But if the issue can’t be figured out, or if you think the appliance needs to be pulled apart to find the culprit, rethink those plans. Like any puzzle, it always seems easier to accomplish when you’re looking at the full picture — but the worst situation to find yourself in is with a disassembled appliance you don’t know how to put back together.
Handling demo on your own can happen, with a catch.
If you’ve ever watched anyone demo a house — whether they’re on HGTV or otherwise —doing this type of heavy lifting seems like it could be a lot of fun. The process of taking down drywall, hammering off tiles, or ripping up carpet can be done by a DIYer, just as long as you or an on-hand pro can keep tabs on gas and electrical lines if you’re dealing with walls.
“My friend bought an older home and had a demo party where a bunch of us and some kids (who were given appropriate supervised jobs) all came over on [the] weekend and gutted the house down to [the] studs,” says user u/mykidsarecrazy. “An electrician was there to properly deal with outlets and things, as well as a gas fitter. There was pizza, beer, pop, snacks… it was awesome.”
One thing to also note is that this is a very physical job, as one commenter pointed out. As long as you can handle the workout (and recovery), it could be worth the consideration to save a few bucks, even if you’re having pros take on the renovation.
Electricity isn’t to be taken lightly, but you can handle a few details.
Plenty of Redditors noted that they can handle electrical duties on their own — after lots and lots of experience, and with plenty of precautions. But as you gain knowledge, there are a few things that can still be done in this realm. Changing switch and outlet covers, light fixtures, and even light bulbs are just a few tasks commenters agree that you can do on your own (yes, someone said that they knew an electrician who was hired to change light bulbs).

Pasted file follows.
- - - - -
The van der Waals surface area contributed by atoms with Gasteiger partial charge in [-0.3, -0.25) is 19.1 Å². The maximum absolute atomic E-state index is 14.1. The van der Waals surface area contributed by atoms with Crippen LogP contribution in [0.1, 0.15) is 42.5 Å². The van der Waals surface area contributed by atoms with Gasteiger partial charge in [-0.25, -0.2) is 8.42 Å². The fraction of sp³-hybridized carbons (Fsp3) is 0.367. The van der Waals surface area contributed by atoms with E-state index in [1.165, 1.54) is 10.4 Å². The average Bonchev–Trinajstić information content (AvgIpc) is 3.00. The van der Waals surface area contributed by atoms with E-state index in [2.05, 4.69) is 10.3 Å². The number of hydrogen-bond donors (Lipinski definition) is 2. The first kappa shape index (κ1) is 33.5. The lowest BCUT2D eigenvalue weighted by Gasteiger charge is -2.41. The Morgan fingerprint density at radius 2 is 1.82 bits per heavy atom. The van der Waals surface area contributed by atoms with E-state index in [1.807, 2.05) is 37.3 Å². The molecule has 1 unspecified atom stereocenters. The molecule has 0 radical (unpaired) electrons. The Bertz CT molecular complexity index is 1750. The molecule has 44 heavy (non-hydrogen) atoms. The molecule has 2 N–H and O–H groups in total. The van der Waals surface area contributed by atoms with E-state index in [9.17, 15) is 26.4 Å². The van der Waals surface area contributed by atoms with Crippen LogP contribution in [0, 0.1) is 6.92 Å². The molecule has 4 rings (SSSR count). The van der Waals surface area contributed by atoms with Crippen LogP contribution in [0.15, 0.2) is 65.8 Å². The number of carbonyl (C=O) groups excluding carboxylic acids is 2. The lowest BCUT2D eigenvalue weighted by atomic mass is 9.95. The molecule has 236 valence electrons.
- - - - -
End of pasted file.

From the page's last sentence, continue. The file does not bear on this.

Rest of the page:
From there, you can work on replacing an outlet or a switch, as long as you’re very, very sure the breakers are off. Take this story as a warning: “I also replaced some outlets last year and one wasn’t working so I flipped the breaker and went back to check, felt a tingle in my hand, and decided to call my friend the electrician,” says user u/BJMramage. “I did not flip the correct breaker.”
If you’re going to be working with electricity, an absolutely essential tool you’ll need is a voltage tester. Always assume that wires are live until you use a voltage tester to confirm that there is no electricity running through them. If you don’t, you could be hit with much more than a “tingle.”
Keeping your plumbing clear is a DIY-friendly task.
Some Redittors commented that it’s relatively easy to install a new toilet or replace a flapper valve, but if that seems like a more advanced class than the one you’re taking, here’s something everyone should do to keep their home in working order: snake their drains.
“I think that is pretty safe and will save a lot of money for the effort,” says user u/aviationdrone. Preventative measures were repeatedly brought up as a way to keep professional repair costs down — like replacing filters, routinely cleaning ducts, and monitoring furnaces — but this low-stakes project can be done more effortlessly than most. All it takes is a few minutes and a handheld tool to help stave off future blockages (and costly plumber visits).